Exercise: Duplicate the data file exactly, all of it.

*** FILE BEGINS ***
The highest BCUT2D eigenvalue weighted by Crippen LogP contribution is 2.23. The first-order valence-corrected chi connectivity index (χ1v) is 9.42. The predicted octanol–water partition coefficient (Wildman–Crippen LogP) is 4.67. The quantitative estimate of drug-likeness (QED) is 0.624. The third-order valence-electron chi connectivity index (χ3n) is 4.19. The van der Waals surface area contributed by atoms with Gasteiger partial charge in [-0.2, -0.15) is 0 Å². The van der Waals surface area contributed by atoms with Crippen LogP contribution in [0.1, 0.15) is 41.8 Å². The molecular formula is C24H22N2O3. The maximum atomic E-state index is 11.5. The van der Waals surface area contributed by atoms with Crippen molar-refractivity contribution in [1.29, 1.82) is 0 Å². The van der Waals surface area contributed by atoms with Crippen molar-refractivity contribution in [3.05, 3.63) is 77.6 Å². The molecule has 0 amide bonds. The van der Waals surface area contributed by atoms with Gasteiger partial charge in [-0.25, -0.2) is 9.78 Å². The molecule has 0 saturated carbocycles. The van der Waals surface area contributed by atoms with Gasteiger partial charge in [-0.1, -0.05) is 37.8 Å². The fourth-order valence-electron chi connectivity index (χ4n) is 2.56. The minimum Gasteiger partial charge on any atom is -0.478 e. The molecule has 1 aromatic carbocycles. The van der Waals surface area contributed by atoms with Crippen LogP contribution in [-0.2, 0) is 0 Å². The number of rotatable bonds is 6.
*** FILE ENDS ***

The highest BCUT2D eigenvalue weighted by Crippen LogP contribution is 2.23. The first-order valence-corrected chi connectivity index (χ1v) is 9.42. The predicted octanol–water partition coefficient (Wildman–Crippen LogP) is 4.67. The quantitative estimate of drug-likeness (QED) is 0.624. The third-order valence-electron chi connectivity index (χ3n) is 4.19. The van der Waals surface area contributed by atoms with Gasteiger partial charge in [-0.2, -0.15) is 0 Å². The van der Waals surface area contributed by atoms with Crippen LogP contribution in [0.1, 0.15) is 41.8 Å². The molecular formula is C24H22N2O3. The maximum atomic E-state index is 11.5. The van der Waals surface area contributed by atoms with Crippen molar-refractivity contribution in [1.29, 1.82) is 0 Å². The van der Waals surface area contributed by atoms with Crippen molar-refractivity contribution in [3.05, 3.63) is 77.6 Å². The molecule has 0 amide bonds. The van der Waals surface area contributed by atoms with Gasteiger partial charge in [-0.25, -0.2) is 9.78 Å². The molecule has 0 saturated carbocycles. The van der Waals surface area contributed by atoms with Gasteiger partial charge in [-0.1, -0.05) is 37.8 Å². The fourth-order valence-electron chi connectivity index (χ4n) is 2.56. The minimum Gasteiger partial charge on any atom is -0.478 e. The molecule has 1 aromatic carbocycles. The van der Waals surface area contributed by atoms with Crippen LogP contribution in [-0.2, 0) is 0 Å². The number of rotatable bonds is 6.